How is radiation protection provided?
The conceptual framework for radiation protection, as proposed by the ICRP, provides a basis for operational criteria and guidance applicable to specific situations (e.g., nuclear power, medical radiation therapy, chronic exposure to natural radiation) developed by international intergovernmental organisations such as the International Atomic Energy Agency (IAEA), the Commission of the European Communities (CEC) and the Organisation for Economic Co-operation and Development/Nuclear Energy Agency (OECD/NEA). Essentially, all countries incorporate ICRP concepts in their radiation protection regulations and practices.
Radiation protection concepts, however, can only be implemented through an effective infrastructure which includes adequate laws and regulations, an efficient regulatory system, a well structured complex of experts and operational provisions. It is also essential to establish an attitude and behaviour shared by all those involved with protection responsibilities, from workers through management levels, which ensures that protection and safety issues receive the attention warranted as an overriding priority. This attitude and behaviour is sometimes called a safety culture.
In general, national legislation establishes a regulatory authority empowered to issue regulations, authorise a registration and/or licensing of sources, conduct inspections and take enforcement actions. While the regulatory authority is empowered and responsible to the public for discharge of these functions, registrants and licensees bear prime responsibility for the safety of the sources in their possession. They are responsible for establishing a safety culture within their organisation and are responsible for ensuring safety of their workers and members of the public with regard to their operations. Others, such as designers, manufacturers and constructors have professional and legal responsibilities that are also significant to safety.
A fundamental component of radiation protection linked to the infrastructure is the availability of adequate measurement equipment and techniques as well as modelling and assessment methods and software. These are well developed for most situations. It is also expected that the evolution of these protection technologies will continue with gradual improvements in instrumentation, modelling, assessment methods and quality control, in parallel with developments in fields such as electronics, environmental studies and the nuclear industry in general.
With respect to the quality of radiation protection infrastructures, there is a significant diversity of situations throughout the world. The OECD countries generally have well established infrastructures for radiation protection, with exhaustive and regularly updated regulations, strong and competent regulatory bodies, adequate operational protection and emergency response structures, and advanced research institutions as well as adequate measurement and assessment technologies. There are obvious variations in the level and size of these infrastructures, linked to the different levels of radiation and nuclear power applications in the various countries, but, as a whole, the standard of radiation protection across the OECD area appears good and sometimes excellent. This conclusion is supported by trends showing significant dose reduction in many practices through diligent application of the optimisation of the protection principle in several OECD countries. The situation is much more uneven in the rest of the world. Beside countries where the infrastructure and the standard of protection are fully comparable with those of the OECD countries, lie a large number of countries which do not have a sufficient or even a significant infrastructure for radiation protection. This is due to a lower degree of economic development or the presence of significant political instability and, in several cases, to severe shortage of resources where priorities are assigned to more pressing societal needs.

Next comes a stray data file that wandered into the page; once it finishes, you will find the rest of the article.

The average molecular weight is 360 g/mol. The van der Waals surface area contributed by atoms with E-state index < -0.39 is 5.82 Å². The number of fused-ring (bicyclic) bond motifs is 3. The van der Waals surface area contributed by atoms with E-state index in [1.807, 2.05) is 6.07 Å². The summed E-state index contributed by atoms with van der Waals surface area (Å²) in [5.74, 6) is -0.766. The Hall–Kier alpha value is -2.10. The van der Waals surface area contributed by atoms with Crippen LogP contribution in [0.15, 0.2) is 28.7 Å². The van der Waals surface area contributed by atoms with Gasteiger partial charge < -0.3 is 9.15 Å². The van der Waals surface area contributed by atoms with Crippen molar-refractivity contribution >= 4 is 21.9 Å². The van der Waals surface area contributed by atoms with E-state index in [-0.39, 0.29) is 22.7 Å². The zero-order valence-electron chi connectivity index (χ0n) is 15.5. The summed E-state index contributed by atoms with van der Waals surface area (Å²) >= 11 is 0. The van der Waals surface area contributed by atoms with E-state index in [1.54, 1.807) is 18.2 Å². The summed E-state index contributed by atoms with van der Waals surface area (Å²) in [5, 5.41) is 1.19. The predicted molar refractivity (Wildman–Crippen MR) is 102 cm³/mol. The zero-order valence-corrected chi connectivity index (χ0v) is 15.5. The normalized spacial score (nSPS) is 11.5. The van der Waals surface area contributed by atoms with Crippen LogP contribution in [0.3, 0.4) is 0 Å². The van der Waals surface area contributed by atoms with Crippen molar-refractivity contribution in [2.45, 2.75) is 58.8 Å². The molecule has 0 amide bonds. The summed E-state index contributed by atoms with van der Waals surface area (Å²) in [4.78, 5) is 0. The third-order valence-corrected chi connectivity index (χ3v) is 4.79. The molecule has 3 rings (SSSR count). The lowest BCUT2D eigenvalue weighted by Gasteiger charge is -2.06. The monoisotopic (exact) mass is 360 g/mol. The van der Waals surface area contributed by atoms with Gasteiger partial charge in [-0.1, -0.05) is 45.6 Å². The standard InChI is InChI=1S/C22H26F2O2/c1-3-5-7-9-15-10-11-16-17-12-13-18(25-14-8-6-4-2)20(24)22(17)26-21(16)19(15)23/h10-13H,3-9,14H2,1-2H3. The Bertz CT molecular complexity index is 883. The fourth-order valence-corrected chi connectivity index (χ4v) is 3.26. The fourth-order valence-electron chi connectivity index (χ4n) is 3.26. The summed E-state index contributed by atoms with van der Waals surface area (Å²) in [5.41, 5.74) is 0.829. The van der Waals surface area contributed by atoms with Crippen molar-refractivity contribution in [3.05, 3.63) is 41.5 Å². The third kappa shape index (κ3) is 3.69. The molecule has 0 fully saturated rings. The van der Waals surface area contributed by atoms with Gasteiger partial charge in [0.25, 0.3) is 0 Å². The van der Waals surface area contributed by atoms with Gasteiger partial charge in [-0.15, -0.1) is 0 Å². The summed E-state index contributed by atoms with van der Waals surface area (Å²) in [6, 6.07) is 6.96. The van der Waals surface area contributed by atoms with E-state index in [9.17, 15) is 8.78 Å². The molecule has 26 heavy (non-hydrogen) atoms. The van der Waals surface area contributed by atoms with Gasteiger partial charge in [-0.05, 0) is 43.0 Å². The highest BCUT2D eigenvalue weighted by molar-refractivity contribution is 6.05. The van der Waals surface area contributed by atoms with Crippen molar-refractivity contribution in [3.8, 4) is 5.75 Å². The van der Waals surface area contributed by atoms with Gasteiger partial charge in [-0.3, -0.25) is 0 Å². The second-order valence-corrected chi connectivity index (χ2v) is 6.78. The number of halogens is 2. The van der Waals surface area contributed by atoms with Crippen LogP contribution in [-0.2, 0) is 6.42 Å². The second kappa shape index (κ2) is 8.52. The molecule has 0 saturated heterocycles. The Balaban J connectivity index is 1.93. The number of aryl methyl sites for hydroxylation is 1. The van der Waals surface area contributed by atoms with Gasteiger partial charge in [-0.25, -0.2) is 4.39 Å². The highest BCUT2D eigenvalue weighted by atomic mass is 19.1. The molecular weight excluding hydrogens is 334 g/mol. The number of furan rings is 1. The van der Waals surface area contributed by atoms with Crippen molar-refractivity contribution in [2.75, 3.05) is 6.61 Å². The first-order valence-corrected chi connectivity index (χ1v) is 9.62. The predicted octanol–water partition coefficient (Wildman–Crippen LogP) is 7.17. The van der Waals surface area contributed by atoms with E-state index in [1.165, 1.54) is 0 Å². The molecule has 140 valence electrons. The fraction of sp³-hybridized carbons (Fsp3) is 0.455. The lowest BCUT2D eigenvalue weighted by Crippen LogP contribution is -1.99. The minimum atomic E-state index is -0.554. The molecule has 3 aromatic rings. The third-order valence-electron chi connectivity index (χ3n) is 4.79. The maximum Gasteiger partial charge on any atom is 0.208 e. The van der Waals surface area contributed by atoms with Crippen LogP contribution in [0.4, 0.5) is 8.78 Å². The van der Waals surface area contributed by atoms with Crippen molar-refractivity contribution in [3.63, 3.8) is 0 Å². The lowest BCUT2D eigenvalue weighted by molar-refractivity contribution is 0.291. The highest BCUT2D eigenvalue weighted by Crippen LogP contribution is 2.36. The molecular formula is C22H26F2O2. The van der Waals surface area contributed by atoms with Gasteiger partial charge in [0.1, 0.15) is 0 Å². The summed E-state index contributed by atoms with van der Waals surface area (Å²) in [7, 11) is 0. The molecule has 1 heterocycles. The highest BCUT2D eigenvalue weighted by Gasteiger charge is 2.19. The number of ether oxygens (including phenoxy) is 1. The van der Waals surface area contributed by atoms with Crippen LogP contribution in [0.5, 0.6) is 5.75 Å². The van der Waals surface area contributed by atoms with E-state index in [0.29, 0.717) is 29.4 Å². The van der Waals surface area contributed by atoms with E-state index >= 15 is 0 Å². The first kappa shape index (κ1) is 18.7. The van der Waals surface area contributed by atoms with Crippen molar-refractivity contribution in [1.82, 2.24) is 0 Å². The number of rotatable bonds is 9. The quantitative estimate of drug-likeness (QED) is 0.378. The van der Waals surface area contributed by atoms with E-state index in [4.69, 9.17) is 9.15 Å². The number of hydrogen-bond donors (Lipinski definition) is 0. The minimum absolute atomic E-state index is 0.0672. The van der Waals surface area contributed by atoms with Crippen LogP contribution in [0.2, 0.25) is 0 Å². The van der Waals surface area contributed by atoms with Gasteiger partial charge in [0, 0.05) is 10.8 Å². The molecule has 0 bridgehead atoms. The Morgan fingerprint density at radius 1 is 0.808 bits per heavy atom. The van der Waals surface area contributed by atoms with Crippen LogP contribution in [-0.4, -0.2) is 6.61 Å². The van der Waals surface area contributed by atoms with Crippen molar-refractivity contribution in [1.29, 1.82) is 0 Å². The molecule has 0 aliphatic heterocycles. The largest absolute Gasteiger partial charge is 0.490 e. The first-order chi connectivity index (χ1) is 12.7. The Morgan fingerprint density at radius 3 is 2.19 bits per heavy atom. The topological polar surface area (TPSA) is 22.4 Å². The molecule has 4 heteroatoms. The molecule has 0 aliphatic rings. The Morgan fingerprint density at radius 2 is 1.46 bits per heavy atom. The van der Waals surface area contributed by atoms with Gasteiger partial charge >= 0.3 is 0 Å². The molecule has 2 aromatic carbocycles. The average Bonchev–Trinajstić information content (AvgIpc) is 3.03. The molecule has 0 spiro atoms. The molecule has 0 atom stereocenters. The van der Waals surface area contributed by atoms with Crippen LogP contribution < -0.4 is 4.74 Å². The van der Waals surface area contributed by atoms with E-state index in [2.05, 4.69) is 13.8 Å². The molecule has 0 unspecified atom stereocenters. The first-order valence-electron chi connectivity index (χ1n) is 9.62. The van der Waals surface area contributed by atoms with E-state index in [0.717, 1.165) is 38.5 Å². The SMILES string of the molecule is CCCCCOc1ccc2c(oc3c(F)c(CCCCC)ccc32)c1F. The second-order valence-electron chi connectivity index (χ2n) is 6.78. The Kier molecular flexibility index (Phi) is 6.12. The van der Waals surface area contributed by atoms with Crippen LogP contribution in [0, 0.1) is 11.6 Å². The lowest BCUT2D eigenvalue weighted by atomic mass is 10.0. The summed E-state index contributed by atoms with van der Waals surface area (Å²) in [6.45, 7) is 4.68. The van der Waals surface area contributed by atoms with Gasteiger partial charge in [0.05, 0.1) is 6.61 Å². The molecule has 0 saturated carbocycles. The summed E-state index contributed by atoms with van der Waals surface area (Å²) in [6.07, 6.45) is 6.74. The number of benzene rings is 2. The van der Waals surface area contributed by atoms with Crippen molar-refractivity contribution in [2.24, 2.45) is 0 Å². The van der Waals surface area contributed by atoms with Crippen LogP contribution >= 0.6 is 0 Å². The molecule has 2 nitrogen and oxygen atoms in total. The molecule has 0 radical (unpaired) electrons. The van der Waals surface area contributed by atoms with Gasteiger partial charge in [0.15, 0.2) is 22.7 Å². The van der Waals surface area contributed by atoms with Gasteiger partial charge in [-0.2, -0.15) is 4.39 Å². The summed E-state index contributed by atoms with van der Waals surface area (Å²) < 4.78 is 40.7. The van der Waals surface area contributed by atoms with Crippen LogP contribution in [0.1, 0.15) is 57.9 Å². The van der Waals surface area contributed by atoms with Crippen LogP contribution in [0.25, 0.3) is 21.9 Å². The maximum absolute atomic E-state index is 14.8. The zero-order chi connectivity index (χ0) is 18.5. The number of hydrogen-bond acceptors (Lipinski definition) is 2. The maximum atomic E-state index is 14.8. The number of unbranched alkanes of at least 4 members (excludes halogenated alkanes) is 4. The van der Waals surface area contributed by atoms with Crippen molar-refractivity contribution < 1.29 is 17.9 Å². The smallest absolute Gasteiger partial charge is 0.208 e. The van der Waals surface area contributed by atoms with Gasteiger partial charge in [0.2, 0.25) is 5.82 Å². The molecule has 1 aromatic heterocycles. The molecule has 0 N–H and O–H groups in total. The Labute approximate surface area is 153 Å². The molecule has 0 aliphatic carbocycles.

The new International Standards for the Protection Against Radiation and the Safety of Radiation Sources (BSS) developed through a joint effort by the Food and Agricultural Organisation of the United Nations (FAO), the IAEA, the International Labour Organisation (ILO), the OECD/NEA, the Pan American Health Organisation (PAHO) and the World Health Organisation (WHO) provides a set of conceptual and applicative recommendations appropriate for developing protection regulations and operational requirements. The BSS will provide valuable guidance in establishing improving national radiation protection infrastructures where they are not presently adequate.